Tuesday, December 28, 2010

For the Love of the Dress

Originally published on Brisbane Threads
Written by Fashion's Sweethart Claire Nada

My love affair with dresses has been life-long. It has stayed with me through my years planting banana seeds on my dad’s farm, to those times I dressed up for the school disco, the years I was dealing with fluctuating weight and finally to the dinner parties I now host for my girlfriends. The dress has stayed with me longer than any boyfriend or best friend and I have a feeling this one just may be a keeper.

When I was only one year old my mother took me on a holiday to Brisbane. At the time we were living in a little apartment on the Mid North Coast of New South Wales and took as many trips away as we could afford. Running around the Brisbane Botanic Garden in 1992, I wore a white dress that puffed out at the base like a petticoat was hidden under its soft delicate fabric. I ran towards my father who was trying to take a photo of my mother and I in our matching ensembles, a pale pink being the prominent feature.

Skip a couple of years and I’m spinning around in a gorgeous princess dress that my Nanna made for my birthday. It is decorated with finishing touches including white lace and silver tinsel. This dress became my costume over the next year or so. You know those kids you go to the cinemas in Bat man outfits or fairy wings? I was that little girl and my passion was my birthday dress. I don’t remember it that well but from the amount of photos that my family possess where I’m pulling silly faces or laughing in this dress, or holding my favourite rag doll, I am certain it was my favourite for quite some time. As the photos get more recent the hem line gets shorter and shorter, and then for some reason or another it just disappears. Maybe, like a pet pig who suddenly goes off to the farm, my dress was taken from me by someone else.

Years later, I was pedalling, faster faster faster. Dad said if I continued to ride my bike as well as I had been my training wheels would be off in no time at all. As I zoomed past, my bike swang from side to side and the edge of my dress flew up, but only slightly. I let go of the left handle of my bike to push my dress back down and I pedalled, my dad shouting at me to hold on with both hands. That dress, that dress that matched my pink and white bicycle, took me down to the duck pond to share some tasty bread. That dress was with me at various birthday parties for kids at my primary school and when it came to summer was thrown over a cute little one piece I wore to the beach.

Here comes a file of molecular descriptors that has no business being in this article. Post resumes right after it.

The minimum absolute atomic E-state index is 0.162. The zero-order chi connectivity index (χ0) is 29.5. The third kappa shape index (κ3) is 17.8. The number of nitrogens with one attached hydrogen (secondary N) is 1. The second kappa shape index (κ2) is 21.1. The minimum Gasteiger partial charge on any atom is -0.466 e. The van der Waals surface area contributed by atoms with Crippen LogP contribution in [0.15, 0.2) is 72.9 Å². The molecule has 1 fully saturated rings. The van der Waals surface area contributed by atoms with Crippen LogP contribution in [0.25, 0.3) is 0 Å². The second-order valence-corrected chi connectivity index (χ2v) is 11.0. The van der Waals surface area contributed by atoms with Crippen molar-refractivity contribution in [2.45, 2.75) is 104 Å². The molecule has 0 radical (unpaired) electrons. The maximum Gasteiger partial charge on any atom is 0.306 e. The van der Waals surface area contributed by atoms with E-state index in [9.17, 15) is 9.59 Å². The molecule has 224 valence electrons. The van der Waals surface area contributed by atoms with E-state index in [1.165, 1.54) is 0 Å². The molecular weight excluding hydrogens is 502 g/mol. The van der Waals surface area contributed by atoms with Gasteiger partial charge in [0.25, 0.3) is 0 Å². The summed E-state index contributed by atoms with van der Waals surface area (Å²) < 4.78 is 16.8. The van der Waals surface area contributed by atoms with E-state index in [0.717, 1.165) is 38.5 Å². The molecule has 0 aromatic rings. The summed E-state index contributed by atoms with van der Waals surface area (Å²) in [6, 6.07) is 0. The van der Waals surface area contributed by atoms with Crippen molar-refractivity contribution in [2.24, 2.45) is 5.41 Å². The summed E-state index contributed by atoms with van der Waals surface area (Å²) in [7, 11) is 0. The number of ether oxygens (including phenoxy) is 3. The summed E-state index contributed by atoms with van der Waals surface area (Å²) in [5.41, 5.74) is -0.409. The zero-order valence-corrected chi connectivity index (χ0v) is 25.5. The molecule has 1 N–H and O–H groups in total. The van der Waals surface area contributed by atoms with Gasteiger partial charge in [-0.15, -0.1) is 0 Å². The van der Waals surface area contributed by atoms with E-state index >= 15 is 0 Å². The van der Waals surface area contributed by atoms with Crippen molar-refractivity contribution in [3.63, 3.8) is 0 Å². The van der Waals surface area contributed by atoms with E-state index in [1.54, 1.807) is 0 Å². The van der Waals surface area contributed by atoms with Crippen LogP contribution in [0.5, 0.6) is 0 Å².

The dress stayed with me right through my years of primary school and on to high school. It took on various forms but always seemed to be there; in my wardrobe, and in my heart. The hemlines got shorter and I started to embrace my own style as I was buying my own clothes. Supre was my haven for new pieces and I spent all my time and money on shopping for the perfect fit. Suddenly, my body decided it wanted to get fat and as I began to feel self conscious I opted for maxi dresses and chunky pieces that rivalled a Mary-kate Olsen ensemble. There was a dress there for every occasion, every experience, every accessory. I was wearing a dress the first time I kissed a boy, and the first time I flew internationally, I wore one to my auntie’s wedding, and another to a fairy costume party.

The months of binge drinking that followed my eighteenth birthday were months spent in short figure hugging clubbing dresses that did not leave much to the imagination. The greatest thing about dresses then was that all I had to do was add a pair of heels and remember my ID to be set for a night out on the town. I was the cocktail queen and my dresses cost me, in most cases, less than what I spent on entry to clubs in one night. The drinks came complementary of the boys who were mesmerised by such a dress.

Now, I’m sitting here writing this in a long flowing maxi number. I’ve borrowed this dress many a time from my mother’s over flowing wardrobe. It’s black and blue and makes my small breasts scream for attention. It is soft and delicate as I run my fingers along the fabric. It makes me feel like a princess, the same way it makes me blush like a cute boy is about to kiss me. I feel something when I put on this dress. It’s something I haven’t felt with anything else before. I know it sounds shallow and materialistic but I have been my happiest when I was wearing dresses. I love shorts but nothing compares to the happiness I have when I swish my dress from side to side. It could be floral, or have a petticoat, or be covered in tinsel. It is my safety blanket. It’s the thing I cherish above chocolates or flowers. If a guy desires my heart he will complement me on my dress. Now I’m interested. Think about it, what piece of clothing has shaped you?